The other day, in comments on a Facebook post about climate change and science denial, I concurred with someone who noted that “CO2 emissions have an impact on climate is established science. The belief this will cause cataclysmic disasters is not,” by asserting that “The debate has been muddled almost beyond recognition or repair with this binary “it’s a lie” vs “if we don’t act now, we all die” false dichotomy.”

Rather promptly, I was ‘rebutted’ by someone snarkily stating “I mean except no one is saying “if we don’t act we will die now” but hey I guess strawmen are cool.”

Since I try to avoid making unsubstantiated assertions, I dredged up a couple of the more prominent predictions upon which I made my concurrence, including Prince Charle’s textbook example of over-precision fallacy that we have only 96 months to act. The prompt response was “Lol prince Charles isn’t a fucking scientist you clown.” and “What’s next? Gonna site [sic] Al Gore?”

My first thought was amusement that this AGW true-believer pre-emptively dismissed the Godfather of Global Warming so blithely. My second was that, for him to jump to Al Gore means he knew that Gore had made the exact sorts of catastrophic predictions he claimed “no one is saying.” So, he outed himself as a liar. Game, set, match, to me.

Just for fun, I dug up a few other global warming “tipping point” predictions, of yore and of recent times:

  • 1982 – Mostafa Tolba, Executive Director of the United Nations Environment Program: “By the turn of the century, an ecological catastrophe which will witness devastation as complete, as irreversible as any nuclear holocaust.”
  • 1989 – Noel Brown, director of the New York office of the U.N. Environment Program: Governments have a 10-year window of opportunity to solve the greenhouse effect before it goes beyond human control.
  • 2006 – Al Gore former US Vice President: Unless drastic measures to reduce greenhouse gases are taken within the next 10 years, the world will reach a point of no return.
  • 2007 – Rajendra Pachauri, head of the Intergovernmental Panel on Climate Change: “If there’s no action before 2012, that’s too late. What we do in the next two to three years will determine our future. This is the defining moment.”
  • 2009 – Gordon Brown, Prime Minister of the United Kingdom: Negotiators had 50 days to save the world from global warming.
  • 2009 – Prince Charles: we have just 96 months to avert “irretrievable climate and ecosystem collapse, and all that goes with it.”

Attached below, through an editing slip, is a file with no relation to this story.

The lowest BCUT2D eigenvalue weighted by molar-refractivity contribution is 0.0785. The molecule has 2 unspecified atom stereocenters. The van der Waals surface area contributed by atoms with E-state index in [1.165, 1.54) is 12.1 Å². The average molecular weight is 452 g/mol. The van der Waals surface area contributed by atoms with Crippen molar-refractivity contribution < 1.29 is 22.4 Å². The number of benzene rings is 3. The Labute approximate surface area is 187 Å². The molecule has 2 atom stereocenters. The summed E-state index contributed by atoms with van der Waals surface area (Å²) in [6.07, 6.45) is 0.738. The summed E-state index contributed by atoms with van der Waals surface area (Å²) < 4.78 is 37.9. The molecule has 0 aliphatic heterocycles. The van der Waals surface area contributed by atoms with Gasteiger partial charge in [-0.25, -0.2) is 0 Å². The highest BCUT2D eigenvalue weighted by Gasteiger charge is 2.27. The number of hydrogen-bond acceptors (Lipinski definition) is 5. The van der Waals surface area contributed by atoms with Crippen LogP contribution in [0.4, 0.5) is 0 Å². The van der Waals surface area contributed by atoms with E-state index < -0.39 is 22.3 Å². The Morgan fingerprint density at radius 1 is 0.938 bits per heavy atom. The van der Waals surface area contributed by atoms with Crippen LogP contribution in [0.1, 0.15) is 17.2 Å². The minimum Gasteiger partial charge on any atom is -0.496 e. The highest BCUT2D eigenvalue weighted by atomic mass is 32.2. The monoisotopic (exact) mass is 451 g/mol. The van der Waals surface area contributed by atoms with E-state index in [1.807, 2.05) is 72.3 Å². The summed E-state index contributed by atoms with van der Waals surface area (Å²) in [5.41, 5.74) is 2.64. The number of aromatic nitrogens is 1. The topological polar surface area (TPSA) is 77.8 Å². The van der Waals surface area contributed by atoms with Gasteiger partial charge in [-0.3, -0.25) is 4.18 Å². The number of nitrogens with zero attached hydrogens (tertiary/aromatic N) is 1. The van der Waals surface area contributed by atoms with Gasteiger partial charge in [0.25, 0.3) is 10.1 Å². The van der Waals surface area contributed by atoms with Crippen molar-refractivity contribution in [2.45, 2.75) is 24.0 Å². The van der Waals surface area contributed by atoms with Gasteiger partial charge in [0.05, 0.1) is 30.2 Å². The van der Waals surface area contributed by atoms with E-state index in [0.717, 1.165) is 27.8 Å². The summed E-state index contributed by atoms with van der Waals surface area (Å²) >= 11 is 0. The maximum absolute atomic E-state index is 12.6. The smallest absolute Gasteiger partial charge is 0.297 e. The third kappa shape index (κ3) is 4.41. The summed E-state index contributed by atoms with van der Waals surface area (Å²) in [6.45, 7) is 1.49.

• 2009 – James Hansen, NASA climatologist: “We have to get on a new path within this new administration. We have only four years left for Obama to set an example to the rest of the world.”
  • 2009 – Elizabeth May, leader of the Greens in Canada: “We have hours to act to avert a slow-motion tsunami that could destroy civilization as we know it. Earth has a long time. Humanity does not. We need to act urgently. We no longer have decades; we have hours. We mark that in Earth Hour on Saturday.”
  • 2011 – Tim Wirth, US Senator: called a second Obama administration term “the last window of opportunity” to enact policies that can avert a catastrophic rise in global temperatures.
  • 2014 – IPCC Warning: By 2018, no new cars, homes, schools, factories, or electrical power plants should be built anywhere in the world, ever again, unless they’re either replacements for old ones or carbon neutral.
  • 2014 – Laurent Fabius, French foreign minister: “We have 500 days to avoid climate chaos.”
  • 2015 – A Vatican Conference: A 2015 climate accord may be the last chance to keep global warming within a range deemed “safe” for the world, its people and its ecosystems.
  • 2017 – Eric Holthaus, climate scientist: “But if carbon emissions continue to track on something resembling a worst-case scenario, the full 11 feet of ice locked in West Antarctica might be freed up.” “All this could play out in a mere 20 to 50 years — much too quickly for humanity to adapt.”
  • 2018 – Sixteen authors of a National Academy of Sciences paper: “Our analysis suggests that the Earth System may be approaching a planetary threshold that could lock in a continuing rapid pathway toward much hotter conditions—Hothouse Earth.”
  • 2019 – Alexandria Ocasio-Cortez, Congresswoman: “World will end in 12 years’ if climate change not addressed.”
  • 2019 – Beto O’Rourke, Presidential candidate: “We have no more than 12 years to take incredibly bold action on this crisis.”

Some of these names carry more authority and gravitas than others, but all are public figures with wide audiences, refuting any assertions that they are “nobodies.” Their pronouncements, especially the more recent ones, are utterly dismissive of all the previous predictions that failed to materialize. We didn’t get stronger and more violent hurricanes, we didn’t get entire nations flooded, we didn’t get polar bear extinction, we didn’t get a disappeared polar ice cap, to name just a few. And, we didn’t get anywhere near the warming that the models predicted. In plain english, the models don’t work. They overwhelmingly over-predicted warming. But, that hasn’t given the alarmists pause. Instead, they’ve become even more breathless and desperate in their warnings.